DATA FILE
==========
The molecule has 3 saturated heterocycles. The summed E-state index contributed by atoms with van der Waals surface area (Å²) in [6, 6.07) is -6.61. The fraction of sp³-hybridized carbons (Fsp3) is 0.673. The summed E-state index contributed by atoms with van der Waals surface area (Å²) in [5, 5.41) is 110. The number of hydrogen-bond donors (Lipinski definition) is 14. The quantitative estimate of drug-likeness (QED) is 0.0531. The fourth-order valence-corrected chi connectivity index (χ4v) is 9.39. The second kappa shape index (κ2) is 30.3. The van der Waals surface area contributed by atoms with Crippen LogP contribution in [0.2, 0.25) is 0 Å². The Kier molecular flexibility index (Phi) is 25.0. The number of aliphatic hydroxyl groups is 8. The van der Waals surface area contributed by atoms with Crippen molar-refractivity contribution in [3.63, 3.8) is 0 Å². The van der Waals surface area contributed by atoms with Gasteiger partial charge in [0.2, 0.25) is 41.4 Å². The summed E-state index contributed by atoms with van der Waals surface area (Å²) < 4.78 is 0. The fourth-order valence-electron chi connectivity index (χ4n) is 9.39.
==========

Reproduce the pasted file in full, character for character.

The molecule has 3 saturated heterocycles. The summed E-state index contributed by atoms with van der Waals surface area (Å²) in [6, 6.07) is -6.61. The fraction of sp³-hybridized carbons (Fsp3) is 0.673. The summed E-state index contributed by atoms with van der Waals surface area (Å²) in [5, 5.41) is 110. The number of hydrogen-bond donors (Lipinski definition) is 14. The quantitative estimate of drug-likeness (QED) is 0.0531. The fourth-order valence-corrected chi connectivity index (χ4v) is 9.39. The second kappa shape index (κ2) is 30.3. The van der Waals surface area contributed by atoms with Crippen LogP contribution in [0.2, 0.25) is 0 Å². The Kier molecular flexibility index (Phi) is 25.0. The number of aliphatic hydroxyl groups is 8. The van der Waals surface area contributed by atoms with Crippen molar-refractivity contribution in [3.63, 3.8) is 0 Å². The van der Waals surface area contributed by atoms with Gasteiger partial charge in [0.2, 0.25) is 41.4 Å². The summed E-state index contributed by atoms with van der Waals surface area (Å²) < 4.78 is 0. The fourth-order valence-electron chi connectivity index (χ4n) is 9.39.